research / Briefing and working papers

PRC economic coercion: the recent Australian experience

September 14 2020

By James Laurenceson, Thomas Pantle and Michael Zhou


In March 2017 Rory Medcalf, director of the National Security College at the Australian National University, observed that ‘[e]ven where Canberra has seriously annoyed Beijing, such as by supporting legal rulings on the South China Sea [in July 2016], Beijing hasn’t directed economic pressure specifically at Australia’.[1] But the political relationship between the two countries has deteriorated sharply since then. And a report by the Australian Strategic Policy Institute (ASPI) published earlier this month documented 152 alleged instances of coercive diplomacy by the People's Republic of China (PRC) globally over the past 10 years, with a sharp increase since 2018. It found that ‘[o]f the 27 countries found to have been affected, Australia was subjected to the highest number of recorded cases (17 cases)’.[2]

For the most part, however, the ASPI report did not examine the impact such measures had on trade flows. A remark appearing in PRC state media – described by the ASPI report as coercion in the form of a ‘state-issued threat’ – might be unpleasant. But if it had little or no impact on trade then it can more accurately be described as bluster or ‘bark’, rather than ‘bite’. This UTS:ACRI brief delves into trade data around six recent events that are most commonly cited as examples of PRC economic coercion directed at Australia:

- Beef in July 2017

- Students in December 2017 and February 2018

- Wine in May 2018

- Coal in February 2019

- Barley in May 2020

- Beef in May 2020

In each case, the PRC government has denied it was engaging in coercion, while other commentators have also raised a variety of other possible motivations, such as protecting the PRC’s domestic industry or as retaliation for trade policy measures Australia has taken against PRC imports. The existence of multiple interpretations is consistent with a feature of PRC economic statecraft operating in the ‘greyzone’ with ‘plausible deniability’.[3]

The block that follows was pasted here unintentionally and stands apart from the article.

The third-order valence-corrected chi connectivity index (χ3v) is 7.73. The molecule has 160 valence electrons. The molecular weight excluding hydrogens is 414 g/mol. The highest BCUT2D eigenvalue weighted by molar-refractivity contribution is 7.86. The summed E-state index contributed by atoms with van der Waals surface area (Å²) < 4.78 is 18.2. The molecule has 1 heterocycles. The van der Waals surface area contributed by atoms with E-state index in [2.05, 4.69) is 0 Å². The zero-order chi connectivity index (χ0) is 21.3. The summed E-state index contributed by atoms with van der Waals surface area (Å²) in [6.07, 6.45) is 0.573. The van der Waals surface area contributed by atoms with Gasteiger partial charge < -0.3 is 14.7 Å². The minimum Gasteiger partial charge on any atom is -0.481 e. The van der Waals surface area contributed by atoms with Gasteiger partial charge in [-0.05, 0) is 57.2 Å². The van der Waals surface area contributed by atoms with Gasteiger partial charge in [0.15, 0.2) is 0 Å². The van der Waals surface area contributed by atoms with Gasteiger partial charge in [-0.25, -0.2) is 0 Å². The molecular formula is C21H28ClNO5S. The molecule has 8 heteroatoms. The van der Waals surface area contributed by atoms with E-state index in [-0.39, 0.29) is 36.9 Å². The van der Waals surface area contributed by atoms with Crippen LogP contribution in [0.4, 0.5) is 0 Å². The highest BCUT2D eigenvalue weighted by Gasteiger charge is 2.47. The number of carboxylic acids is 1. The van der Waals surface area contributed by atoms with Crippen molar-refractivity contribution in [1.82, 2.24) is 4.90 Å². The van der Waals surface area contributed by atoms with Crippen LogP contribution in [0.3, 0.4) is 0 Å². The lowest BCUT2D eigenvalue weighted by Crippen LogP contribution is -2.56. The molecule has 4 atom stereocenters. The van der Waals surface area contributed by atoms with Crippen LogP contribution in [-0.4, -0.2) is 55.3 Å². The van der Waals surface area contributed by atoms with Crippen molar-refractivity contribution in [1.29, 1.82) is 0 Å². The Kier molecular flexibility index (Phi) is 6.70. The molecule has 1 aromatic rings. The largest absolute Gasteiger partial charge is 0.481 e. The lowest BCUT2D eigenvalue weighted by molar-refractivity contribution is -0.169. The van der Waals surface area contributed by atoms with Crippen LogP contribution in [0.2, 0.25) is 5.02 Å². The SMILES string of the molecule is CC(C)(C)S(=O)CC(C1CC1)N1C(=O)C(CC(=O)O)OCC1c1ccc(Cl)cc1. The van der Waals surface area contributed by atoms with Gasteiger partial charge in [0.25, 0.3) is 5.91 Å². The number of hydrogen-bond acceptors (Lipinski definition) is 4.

The broader context for these events is two-fold. First, the rising prominence of economic coercion is not limited to the PRC. The first ‘key takeaway’ in a 2019 report by the Washington-based think-tank, Center for New American Security, states that ‘Coercive economic measures, such as sanctions, investment restrictions, trade controls, and tariffs, have become an increasingly important tool of U.S. foreign policy in recent years’.[4] Second, the aggregate value of Australia’s exports to the PRC has continued to expand from $116.0 billion in 2017 to $169.1 billion in 2019.[5] In the first seven months of 2020, even as COVID-19 unleashed a large-scale, global, negative economic shock, the total value of Australia’s goods exports to the PRC remained steady on the same period a year earlier. Meanwhile, goods exports to all other countries fell by 10.2 percent.[6] 

Case 1. Beef in July 2017

On July 25 2017 Australia’s Trade Minister received notice that certification to supply the PRC market would be suspended for six Australian meat processing plants, allegedly due to labelling and non-compliance issues.[7] 

Some Australian commentators attributed the measures to, amongst other possibilities, ‘Foreign Minister Julie Bishop’s comments last week over freedom of navigation in the South China Sea’.[8] 

A factor that helped to limit the immediate costs to the affected plants was that PRC authorities allowed shipments that were in-transit to enter the PRC market.[9] Access to the PRC market was restored three months later on October 30 2017.[10]

According to data from the Meat and Livestock Association, the volume of exports to the PRC dipped 25.3 percent in August 2017 on a month earlier.[11] 

But this was quickly recovered. In September and October – while the suspension affecting the six meat processors were still in place – the total volume of Australian beef exports to the PRC was actually higher than before the measures had been introduced. When compared to the previous year, a decline is again only observable in the month of August, whilst all other months experienced positive growth. By 2018, any disruption due to the partial suspension of certification in 2017 had been well and truly overcome. The period of July through to October in 2018 saw growth in the value of Australia’s beef exports to the PRC of 76 percent over the same period the year before.